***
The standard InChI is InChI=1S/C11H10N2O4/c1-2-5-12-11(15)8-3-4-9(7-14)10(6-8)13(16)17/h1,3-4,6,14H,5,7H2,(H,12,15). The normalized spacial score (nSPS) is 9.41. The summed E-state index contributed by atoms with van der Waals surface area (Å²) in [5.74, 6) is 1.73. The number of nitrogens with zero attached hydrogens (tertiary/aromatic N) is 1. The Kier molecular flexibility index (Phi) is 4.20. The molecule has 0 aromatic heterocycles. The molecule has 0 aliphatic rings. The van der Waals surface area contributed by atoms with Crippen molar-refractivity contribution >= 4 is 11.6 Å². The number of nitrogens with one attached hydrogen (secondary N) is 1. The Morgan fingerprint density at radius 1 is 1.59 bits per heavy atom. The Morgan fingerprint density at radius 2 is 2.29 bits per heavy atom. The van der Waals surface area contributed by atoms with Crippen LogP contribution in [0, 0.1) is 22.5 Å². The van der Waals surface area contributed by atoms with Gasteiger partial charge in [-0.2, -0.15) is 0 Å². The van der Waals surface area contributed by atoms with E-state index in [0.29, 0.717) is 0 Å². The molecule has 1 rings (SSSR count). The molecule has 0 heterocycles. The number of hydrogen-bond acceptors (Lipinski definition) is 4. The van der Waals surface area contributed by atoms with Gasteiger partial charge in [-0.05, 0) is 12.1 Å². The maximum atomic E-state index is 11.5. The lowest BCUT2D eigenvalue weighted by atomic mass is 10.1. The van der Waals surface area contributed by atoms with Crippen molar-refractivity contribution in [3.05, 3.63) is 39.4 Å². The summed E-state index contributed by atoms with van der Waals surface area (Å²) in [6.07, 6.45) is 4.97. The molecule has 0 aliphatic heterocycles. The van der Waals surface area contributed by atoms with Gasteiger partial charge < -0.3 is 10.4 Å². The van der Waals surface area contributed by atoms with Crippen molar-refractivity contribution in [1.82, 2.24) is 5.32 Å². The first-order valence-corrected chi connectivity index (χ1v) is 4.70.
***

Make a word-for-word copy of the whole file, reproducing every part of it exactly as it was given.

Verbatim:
The standard InChI is InChI=1S/C11H10N2O4/c1-2-5-12-11(15)8-3-4-9(7-14)10(6-8)13(16)17/h1,3-4,6,14H,5,7H2,(H,12,15). The normalized spacial score (nSPS) is 9.41. The summed E-state index contributed by atoms with van der Waals surface area (Å²) in [5.74, 6) is 1.73. The number of nitrogens with zero attached hydrogens (tertiary/aromatic N) is 1. The Kier molecular flexibility index (Phi) is 4.20. The molecule has 0 aromatic heterocycles. The molecule has 0 aliphatic rings. The van der Waals surface area contributed by atoms with Crippen molar-refractivity contribution >= 4 is 11.6 Å². The number of nitrogens with one attached hydrogen (secondary N) is 1. The Morgan fingerprint density at radius 1 is 1.59 bits per heavy atom. The Morgan fingerprint density at radius 2 is 2.29 bits per heavy atom. The van der Waals surface area contributed by atoms with Crippen LogP contribution in [0, 0.1) is 22.5 Å². The van der Waals surface area contributed by atoms with Gasteiger partial charge in [-0.2, -0.15) is 0 Å². The van der Waals surface area contributed by atoms with E-state index in [0.29, 0.717) is 0 Å². The molecule has 1 rings (SSSR count). The molecule has 0 heterocycles. The number of hydrogen-bond acceptors (Lipinski definition) is 4. The van der Waals surface area contributed by atoms with Gasteiger partial charge in [-0.05, 0) is 12.1 Å². The maximum atomic E-state index is 11.5. The lowest BCUT2D eigenvalue weighted by atomic mass is 10.1. The van der Waals surface area contributed by atoms with Crippen molar-refractivity contribution in [3.05, 3.63) is 39.4 Å². The summed E-state index contributed by atoms with van der Waals surface area (Å²) in [6.07, 6.45) is 4.97. The molecule has 0 aliphatic heterocycles. The van der Waals surface area contributed by atoms with Gasteiger partial charge < -0.3 is 10.4 Å². The van der Waals surface area contributed by atoms with Crippen molar-refractivity contribution in [1.82, 2.24) is 5.32 Å². The first-order valence-corrected chi connectivity index (χ1v) is 4.70.